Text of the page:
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THE TRUTH ABOUT COLD SORE REMEDIES

When you have a cold sore, you want to act on it quickly. You may end up trying remedies that friends, family, or health websites recommend, but you may find that these aren’t clinically proven.

Some remedies may offer only temporary symptom relief, while others may have the potential to make the cold sore worse. With lots of anecdotal evidence out there, let’s separate the medicines from the myths.

Lemon Juice

Lemon Juice

Applying lemon juice to your cold sore might fight off bacteria, but it won’t help against the virus.1

Tea Bags

Tea Bags

Using tea bags may cool down any redness around the cold sore, but it won’t fight the infection.1

Alcohol/Witch Hazel

Alcohol/Witch Hazel

Rubbing alcohol and witch hazel are astringents. They might dry out the cold sore but they are not clinically proven to heal them.2

Ice

Ice

Ice may provide temporary pain relief and help reduce redness and swelling.1

Tea Tree Oil

Tea Tree Oil

Tea tree oil is known to have antiseptic properties. It might encourage the natural healing process by drying out the cold sore and may prevent bacterial infection, but it’s not clinically proven to treat cold sores.3

Vanilla Extract

Vanilla Extract

Pure vanilla extract is alcohol based. As an astringent, it may function in the same way as rubbing alcohol or witch hazel.

Salt Water

Salt Water

Salt may help change the environment around the virus so it can’t thrive. While it might dry up the cold sore, it can also be painful to your skin.2

Petroleum Jelly

Petroleum Jelly

Petroleum jelly may help soften the skin and provide a protective layer against infection. It will not shorten the healing time of the cold sore.

Lysine-Rich Food

Lysine-Rich Food

Lysine is a type of protein that may help prevent the multiplication and progression of the virus. It’s found in eggs, yogurt, milk, and cheese.1 Read more.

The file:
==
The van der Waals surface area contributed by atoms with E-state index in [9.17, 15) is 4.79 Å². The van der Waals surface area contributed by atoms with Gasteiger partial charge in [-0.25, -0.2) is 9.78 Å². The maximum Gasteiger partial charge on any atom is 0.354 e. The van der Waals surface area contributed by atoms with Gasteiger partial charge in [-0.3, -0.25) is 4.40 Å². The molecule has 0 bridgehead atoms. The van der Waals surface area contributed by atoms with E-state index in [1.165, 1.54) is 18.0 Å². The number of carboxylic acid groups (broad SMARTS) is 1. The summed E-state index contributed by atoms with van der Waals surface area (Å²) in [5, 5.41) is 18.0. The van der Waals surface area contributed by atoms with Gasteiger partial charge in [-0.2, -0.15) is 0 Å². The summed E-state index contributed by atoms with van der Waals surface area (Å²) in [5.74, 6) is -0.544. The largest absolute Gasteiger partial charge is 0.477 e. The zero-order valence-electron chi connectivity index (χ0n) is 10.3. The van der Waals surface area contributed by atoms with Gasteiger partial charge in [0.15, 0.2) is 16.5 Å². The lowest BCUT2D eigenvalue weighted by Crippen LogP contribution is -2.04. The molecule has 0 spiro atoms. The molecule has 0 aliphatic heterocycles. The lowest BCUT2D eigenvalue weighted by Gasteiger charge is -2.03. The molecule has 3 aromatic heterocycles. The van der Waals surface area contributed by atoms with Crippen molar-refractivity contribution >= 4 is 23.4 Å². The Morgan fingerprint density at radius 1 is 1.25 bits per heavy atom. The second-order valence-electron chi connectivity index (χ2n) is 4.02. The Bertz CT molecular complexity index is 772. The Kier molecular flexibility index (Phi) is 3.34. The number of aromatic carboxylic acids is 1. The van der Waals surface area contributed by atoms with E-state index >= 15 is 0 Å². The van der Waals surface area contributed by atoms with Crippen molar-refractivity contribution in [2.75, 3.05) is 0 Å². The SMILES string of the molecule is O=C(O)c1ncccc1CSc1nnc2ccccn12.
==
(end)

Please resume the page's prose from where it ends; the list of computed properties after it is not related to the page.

Hot Compress

Hot Compress

Using a hot compress (a clean towel soaked with warm-hot water) may help reduce the inflammation, but won’t shorten the healing process. It can be applied over the sores in an interval of 20 minutes.1

Read What Dr. Pam Marquess Thinks About Abreva®

"The fact is home remedies have not been clinically proven to heal cold sores or lessen healing time," says Dr. Pam Marquess, a pharmacist and CEO of East Marietta Drugs, an independent chain of pharmacies based in metro Atlanta. "Although those home remedies may make it temporarily feel better, using them can possibly make the cold sore worse. I get cold sores, and what I personally use and recommend to my patients is Abreva®, the only over-the-counter cold sore medicine that is FDA approved to shorten healing time."

Although these remedies may help with temporary symptom relief, or to minimize bacterial infection, they are not clinically proven to heal cold sores like Abreva® Cream is. It is the only nonprescription cold sore treatment approved by the FDA to help heal your cold sore in as little as 2½ days,* when used at the first sign. Nothing heals faster.**

If you have any questions regarding cold sore treatments and remedies, your healthcare professional is the best person to offer advice.